UAE. The European problem refuses to go away and there is no JP Morgan. Over the last three weeks, two large news events designed to placate the pessimists have produced one session rallies. (Greek voters chose austerity over the threat of chaos and Spanish banks received US$125 billion in funding).
Even the US Federal Reserve’s extension of its bond-buying programme, nicknamed Operation Twist, failed to improve the market mood as it contains no net new money. All eyes now are on the European summit of 28 June for evidence that the continent’s leadership is moving in the direction of a Europe-wide system of cross-guarantees for bank deposits and fiscal policies.
Germany’s premier has gone quiet in the last few weeks and the smart money now believes that Germany is slowly coming on-side. How long it takes the fiscally conservative leader to assuage the concerns of her electorate remains to be seen, but from a tactical perspective risk assets need it to happen sooner rather than later.
The timing of the intervention by the Bank for International Settlements yesterday therefore couldn’t have been bettered. With growth wobbles appearing in OECD leading indicator series – particularly for China – the BIS declared that unconventional monetary policy may be bad for the global economy.
The BIS’s logic is, as always, superb in that quantitative easing leads the G7 nations down the same path as Japan – in precisely the direction that US Federal Reserve Chairman Ben Bernanke said he would do everything to avoid.
The problem is that the velocity of money has fallen to its lowest level in the US since the last quarter of 1964 just before US defense spending went haywire during the US offensive in Vietnam. (Velocity is simply how quickly money changes hands). Monetarists such as Mr Bernanke see the need to print money in order to stop velocity slumping further. Left unchallenged by monetary loosening a slump in velocity leads to a drop in demand.
It is critical that this is where we now find ourselves. OECD leading indicators show the outlook for China has deteriorated, although our tactical opinion continues to view the coming policy-loosening as a positive for asset prices. Over the last week, data points from developed markets have been poor.
The survey of expectations by the US Federal Reserve Bank of Philadelphia was -16.60 in June. While this is nowhere near the -40 levels seen after the bust of Lehman Brothers, it’s not far away from the -22 figure that appeared during the massive risk aversion breakout of last summer.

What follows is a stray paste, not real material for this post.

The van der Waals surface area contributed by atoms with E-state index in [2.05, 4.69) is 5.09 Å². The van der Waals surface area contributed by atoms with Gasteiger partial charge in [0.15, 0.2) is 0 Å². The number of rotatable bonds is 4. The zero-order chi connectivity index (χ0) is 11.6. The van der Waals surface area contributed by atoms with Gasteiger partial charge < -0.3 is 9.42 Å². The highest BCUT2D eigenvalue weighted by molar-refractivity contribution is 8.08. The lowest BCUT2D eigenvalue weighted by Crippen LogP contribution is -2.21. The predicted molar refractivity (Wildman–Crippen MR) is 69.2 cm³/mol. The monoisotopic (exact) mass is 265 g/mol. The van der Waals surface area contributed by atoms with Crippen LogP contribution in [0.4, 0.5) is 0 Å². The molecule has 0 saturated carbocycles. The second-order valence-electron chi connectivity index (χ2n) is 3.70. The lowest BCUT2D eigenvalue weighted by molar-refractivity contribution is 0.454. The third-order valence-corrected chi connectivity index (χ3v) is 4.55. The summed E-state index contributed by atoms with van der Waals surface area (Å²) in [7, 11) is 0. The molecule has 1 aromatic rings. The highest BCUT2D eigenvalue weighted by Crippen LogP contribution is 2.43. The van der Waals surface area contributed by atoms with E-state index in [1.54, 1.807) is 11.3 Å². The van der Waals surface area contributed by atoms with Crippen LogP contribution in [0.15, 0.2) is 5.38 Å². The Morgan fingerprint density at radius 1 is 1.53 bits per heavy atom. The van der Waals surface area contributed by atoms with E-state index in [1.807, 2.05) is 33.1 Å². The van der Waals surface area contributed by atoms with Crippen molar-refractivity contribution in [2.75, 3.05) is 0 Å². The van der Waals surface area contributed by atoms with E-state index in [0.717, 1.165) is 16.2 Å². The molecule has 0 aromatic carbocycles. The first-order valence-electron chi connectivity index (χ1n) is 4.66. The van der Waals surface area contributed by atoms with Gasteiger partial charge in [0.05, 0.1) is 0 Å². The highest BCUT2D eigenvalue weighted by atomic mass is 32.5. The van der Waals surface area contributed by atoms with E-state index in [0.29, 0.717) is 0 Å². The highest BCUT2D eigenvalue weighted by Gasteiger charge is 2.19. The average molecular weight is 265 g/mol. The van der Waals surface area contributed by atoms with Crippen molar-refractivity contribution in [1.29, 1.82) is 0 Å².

This should put caution in the minds of risk takers. Also exports orders recorded by the US have fallen. The new US Markit PMI indicator, while not a great leading indicator as yet, fell in June.
It should come as no surprise that the surveys of consumers and businesses in Europe are a bit downbeat. What is surprising is the slump in outlook in Germany. The ZEW economic sentiment series in Germany was -16. Market expectations had looked for a reading of 2.3, down from 10.8. It’s not the decline that is troubling, but the pace.
The reading for the survey at the beginning of the year was above 20. The pace at which German expectations appear to have declined is faster than during the collapse of 2008/09. Perhaps this is a reason to be positive. Often when austerity is a shared experience, there is more chance of mutual co-operation.
From a tactical perspective, it remains the case that avoiding all European risk-assets is paramount until a clear signal comes that either fiscal consolidation is being under-written by all taxpayers of the European Union or the European central bank is willing to start flooding the markets.
The former option would be much more potent for global markets as it would represent the first concrete sign of progress. Countries which have cross border guarantees are less likely to face solvency crises if those guarantees are binding. Everybody wants the latter.
It isn’t hard to understand why markets have a difficult time in believing that Europe’s problems are being addressed from a fundamental perspective. The countries doing the borrowing are the same ones doing the lending. For example, the third largest supplier of funding to Europe’s bond buying programmes will be Italy behind Germany and France. Spain comes after Italy.
Nevertheless, a policy inflexion point could prove a short-term buying opportunity for risk assets. Equities remain at a substantial discount to bonds throughout the G7. The S&P dividend yield, quoted by Bloomberg, sits at 2.1% compared with a yield of 1.6% on 10 year US government bonds – the alleged risk free rate for USD investments.
The yield gap between bonds and equities is positive in all of the major G10 countries with the exception of Italy where ten year bonds yield 5.8% but the equity dividend yield is only 4.5%. The gap between 10 year government bond yields and equities is 50bps in the US, 90bps in Australia, 170bps in Switzerland and Japan, 215bps in France, 240bps in the UK and a massive 273bps in Germany.